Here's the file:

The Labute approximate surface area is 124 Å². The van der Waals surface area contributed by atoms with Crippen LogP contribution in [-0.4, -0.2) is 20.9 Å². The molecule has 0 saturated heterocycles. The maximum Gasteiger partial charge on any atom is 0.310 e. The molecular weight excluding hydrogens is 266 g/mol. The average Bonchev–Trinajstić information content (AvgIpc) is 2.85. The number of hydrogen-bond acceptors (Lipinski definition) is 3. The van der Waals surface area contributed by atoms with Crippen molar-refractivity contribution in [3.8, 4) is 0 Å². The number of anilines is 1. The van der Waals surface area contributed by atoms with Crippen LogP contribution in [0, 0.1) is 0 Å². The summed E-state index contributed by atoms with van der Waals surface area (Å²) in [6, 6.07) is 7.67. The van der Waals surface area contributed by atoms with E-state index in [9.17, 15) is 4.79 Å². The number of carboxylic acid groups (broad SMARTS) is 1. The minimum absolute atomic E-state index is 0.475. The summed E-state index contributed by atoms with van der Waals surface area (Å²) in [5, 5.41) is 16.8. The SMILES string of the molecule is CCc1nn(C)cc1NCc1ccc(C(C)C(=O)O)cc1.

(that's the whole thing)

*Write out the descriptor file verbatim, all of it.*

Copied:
The Labute approximate surface area is 124 Å². The van der Waals surface area contributed by atoms with Crippen LogP contribution in [-0.4, -0.2) is 20.9 Å². The molecule has 0 saturated heterocycles. The maximum Gasteiger partial charge on any atom is 0.310 e. The molecular weight excluding hydrogens is 266 g/mol. The average Bonchev–Trinajstić information content (AvgIpc) is 2.85. The number of hydrogen-bond acceptors (Lipinski definition) is 3. The van der Waals surface area contributed by atoms with Crippen molar-refractivity contribution in [3.8, 4) is 0 Å². The number of anilines is 1. The van der Waals surface area contributed by atoms with Crippen LogP contribution in [0, 0.1) is 0 Å². The summed E-state index contributed by atoms with van der Waals surface area (Å²) in [6, 6.07) is 7.67. The van der Waals surface area contributed by atoms with E-state index in [9.17, 15) is 4.79 Å². The number of carboxylic acid groups (broad SMARTS) is 1. The minimum absolute atomic E-state index is 0.475. The summed E-state index contributed by atoms with van der Waals surface area (Å²) in [5, 5.41) is 16.8. The SMILES string of the molecule is CCc1nn(C)cc1NCc1ccc(C(C)C(=O)O)cc1.